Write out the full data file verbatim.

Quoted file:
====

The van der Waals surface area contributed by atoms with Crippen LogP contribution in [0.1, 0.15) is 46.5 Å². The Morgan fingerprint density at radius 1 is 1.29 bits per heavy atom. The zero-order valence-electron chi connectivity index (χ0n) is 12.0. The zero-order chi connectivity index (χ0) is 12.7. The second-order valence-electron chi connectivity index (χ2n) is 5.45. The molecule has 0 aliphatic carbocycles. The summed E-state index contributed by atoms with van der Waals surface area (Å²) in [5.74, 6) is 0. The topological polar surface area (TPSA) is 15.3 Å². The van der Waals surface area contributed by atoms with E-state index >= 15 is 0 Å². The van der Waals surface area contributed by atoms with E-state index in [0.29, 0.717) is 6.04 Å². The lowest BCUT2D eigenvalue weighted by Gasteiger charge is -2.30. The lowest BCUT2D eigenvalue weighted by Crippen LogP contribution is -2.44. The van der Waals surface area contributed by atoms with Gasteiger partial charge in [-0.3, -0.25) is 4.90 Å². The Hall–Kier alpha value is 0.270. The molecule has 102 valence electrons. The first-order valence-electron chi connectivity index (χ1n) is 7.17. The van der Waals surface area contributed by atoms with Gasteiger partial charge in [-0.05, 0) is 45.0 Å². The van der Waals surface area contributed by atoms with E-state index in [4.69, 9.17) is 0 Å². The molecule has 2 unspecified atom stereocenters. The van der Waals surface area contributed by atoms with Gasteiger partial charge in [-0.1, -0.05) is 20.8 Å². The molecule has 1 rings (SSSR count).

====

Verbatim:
The van der Waals surface area contributed by atoms with Crippen LogP contribution in [0.1, 0.15) is 46.5 Å². The Morgan fingerprint density at radius 1 is 1.29 bits per heavy atom. The zero-order valence-electron chi connectivity index (χ0n) is 12.0. The zero-order chi connectivity index (χ0) is 12.7. The second-order valence-electron chi connectivity index (χ2n) is 5.45. The molecule has 0 aliphatic carbocycles. The summed E-state index contributed by atoms with van der Waals surface area (Å²) in [5.74, 6) is 0. The topological polar surface area (TPSA) is 15.3 Å². The van der Waals surface area contributed by atoms with E-state index >= 15 is 0 Å². The van der Waals surface area contributed by atoms with E-state index in [0.29, 0.717) is 6.04 Å². The lowest BCUT2D eigenvalue weighted by Gasteiger charge is -2.30. The lowest BCUT2D eigenvalue weighted by Crippen LogP contribution is -2.44. The van der Waals surface area contributed by atoms with Gasteiger partial charge in [-0.3, -0.25) is 4.90 Å². The Hall–Kier alpha value is 0.270. The molecule has 102 valence electrons. The first-order valence-electron chi connectivity index (χ1n) is 7.17. The van der Waals surface area contributed by atoms with Gasteiger partial charge in [-0.05, 0) is 45.0 Å². The van der Waals surface area contributed by atoms with E-state index in [4.69, 9.17) is 0 Å². The molecule has 2 unspecified atom stereocenters. The van der Waals surface area contributed by atoms with Gasteiger partial charge in [-0.1, -0.05) is 20.8 Å². The molecule has 1 rings (SSSR count).